When we first wrote about Long Covid back in October 2021, being a relatively new condition, there were few cases of a patient suffering from Long Covid for 12 months or more. As time has passed, increasing numbers have succumbed to this debilitating condition and more is now known about its impact on sufferers and their likely prognosis.
We set out below what key information employers need to know about Long Covid.
Significant proportion of UK population suspected of having Long Covid
The Office of National Statistics (ONS) estimates that around 2% of the UK population is experiencing self-reported symptoms of Long Covid (defined as symptoms persisting for more than four weeks after initial suspected COVID-19 infection that were not explained by something else). 40% of those with self-reported Long Covid have now suffered with the condition for 12 months or longer and 64% report that the condition has a significant impact on their ability to undertake their day-to-day activities. Fatigue continues to be the most common symptom of Long Covid (affecting 51%), with shortness of breath and difficulty concentrating also impacting large numbers.
Many cases of Long Covid likely to qualify as a disability
Disabled employees are protected from discrimination and harassment under the Equality Act 2010, and employers are under a duty to make reasonable adjustments for disabled employees who are placed at a substantial disadvantage because of their disability. For a condition to qualify as a “disability” under the Equality Act, it must have a substantial and long-term effect on the individual’s day-to-day activities. "Long-term" means it has lasted at least 12 months or is likely to do so. Given the data collated by the ONS, it seems likely that many cases of Long Covid will meet the definition of disability; however, each case should be considered individually and employers should seek specialist medical advice about the effect of symptoms and likely prognosis.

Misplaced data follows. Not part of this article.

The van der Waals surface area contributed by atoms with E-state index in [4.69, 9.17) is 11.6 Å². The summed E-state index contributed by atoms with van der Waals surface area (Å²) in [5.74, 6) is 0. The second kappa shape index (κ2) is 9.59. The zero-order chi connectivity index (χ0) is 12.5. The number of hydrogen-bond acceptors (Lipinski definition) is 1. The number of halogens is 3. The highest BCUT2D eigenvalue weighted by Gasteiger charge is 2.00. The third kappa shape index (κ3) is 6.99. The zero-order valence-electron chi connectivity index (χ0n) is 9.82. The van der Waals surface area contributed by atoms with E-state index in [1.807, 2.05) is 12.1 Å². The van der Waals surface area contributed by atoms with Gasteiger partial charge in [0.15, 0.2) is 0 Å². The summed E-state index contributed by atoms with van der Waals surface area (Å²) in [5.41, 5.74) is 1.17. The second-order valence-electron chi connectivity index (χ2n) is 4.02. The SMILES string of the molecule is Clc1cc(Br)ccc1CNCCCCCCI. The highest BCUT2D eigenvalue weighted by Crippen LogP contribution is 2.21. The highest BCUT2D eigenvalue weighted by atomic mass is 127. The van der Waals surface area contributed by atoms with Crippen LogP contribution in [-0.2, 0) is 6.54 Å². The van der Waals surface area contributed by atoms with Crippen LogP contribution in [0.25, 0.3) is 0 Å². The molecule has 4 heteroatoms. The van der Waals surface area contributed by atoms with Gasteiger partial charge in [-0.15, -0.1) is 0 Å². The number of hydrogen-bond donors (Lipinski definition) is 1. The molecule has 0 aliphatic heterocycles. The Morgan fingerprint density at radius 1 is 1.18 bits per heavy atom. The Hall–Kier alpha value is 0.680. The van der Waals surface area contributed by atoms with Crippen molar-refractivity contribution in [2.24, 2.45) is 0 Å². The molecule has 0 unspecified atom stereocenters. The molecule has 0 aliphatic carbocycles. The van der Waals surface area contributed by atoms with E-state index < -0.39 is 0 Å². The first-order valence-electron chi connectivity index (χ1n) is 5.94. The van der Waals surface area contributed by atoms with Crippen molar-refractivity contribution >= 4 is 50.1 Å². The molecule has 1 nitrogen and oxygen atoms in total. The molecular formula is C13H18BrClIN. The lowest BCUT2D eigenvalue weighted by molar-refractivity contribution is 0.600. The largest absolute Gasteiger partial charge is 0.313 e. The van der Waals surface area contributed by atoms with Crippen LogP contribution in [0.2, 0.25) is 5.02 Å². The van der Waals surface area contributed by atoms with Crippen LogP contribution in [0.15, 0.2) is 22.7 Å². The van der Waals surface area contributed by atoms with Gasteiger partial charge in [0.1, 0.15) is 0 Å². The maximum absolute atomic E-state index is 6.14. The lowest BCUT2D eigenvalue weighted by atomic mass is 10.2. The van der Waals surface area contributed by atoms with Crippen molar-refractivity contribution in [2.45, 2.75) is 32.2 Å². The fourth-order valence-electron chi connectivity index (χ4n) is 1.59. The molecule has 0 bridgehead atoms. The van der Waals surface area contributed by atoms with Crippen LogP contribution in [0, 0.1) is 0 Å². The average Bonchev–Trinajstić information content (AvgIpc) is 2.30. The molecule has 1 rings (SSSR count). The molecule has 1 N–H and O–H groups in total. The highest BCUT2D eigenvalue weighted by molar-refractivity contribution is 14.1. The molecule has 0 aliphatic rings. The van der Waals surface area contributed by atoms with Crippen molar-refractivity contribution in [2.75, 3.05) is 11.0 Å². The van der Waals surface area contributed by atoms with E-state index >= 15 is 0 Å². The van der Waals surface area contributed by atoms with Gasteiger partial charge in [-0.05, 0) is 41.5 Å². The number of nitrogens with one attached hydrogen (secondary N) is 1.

Challenge of managing employees with Long Covid
Long Covid is a particularly difficult condition for employers to manage due to its relapsing nature. Those suffering from Long Covid may appear well for lengthy periods and then suffer a relapse, requiring time off work, before returning again before another relapse. The other challenge facing employers is the lack of a concrete diagnosis: a patient could be diagnosed with Long Covid if they have one or more of a range of symptoms, which cannot otherwise be explained by another medical condition. There is, therefore, scope for misdiagnosis and, by way of example, many suspect that women experiencing the menopause have been mistakenly diagnosed as suffering from Long Covid. Given that it is still a relatively unknown condition, the medical profession is largely in the dark about how Long Covid impacts sufferers and how the condition develops.
Risk of malingerers falsely claiming to have Long Covid
The broad range of symptoms and lack of concrete diagnosis, together with extensive media coverage, means that there is a higher risk of malingerers using Long Covid as an excuse to take time off work or for poor performance. The problem may be exacerbated by remote working, where face-to-face contact between employee and manager may be limited. Employers will need to ensure that their absence management procedures are sufficiently robust to wheedle out any malingerers, and adapted to a remote working environment (if appropriate), while being supportive of legitimate cases. Specialist medical advice is likely to be critical in this context.
Need for thorough review of policies and procedures
Employers should be sensitive to the impact of Long Covid on mental health and put in place procedures to identify and assist those requiring additional support. Sickness absence policies should be updated and managers provided with training to help them manage and support those suffering from Long Covid, and to identify and appropriately manage suspected malingerers. Employers should seek legal advice before taking action against somebody who is potentially suffering from Long Covid, given the risk that the individual may qualify for protection under the Equality Act. This may be because their Long Covid meets the definition of a disability, but also because certain protected groups are more susceptible to Long Covid (such as women and those suffering from an underlying disability) and so an individual may qualify for protection due to another medical condition or protected characteristic.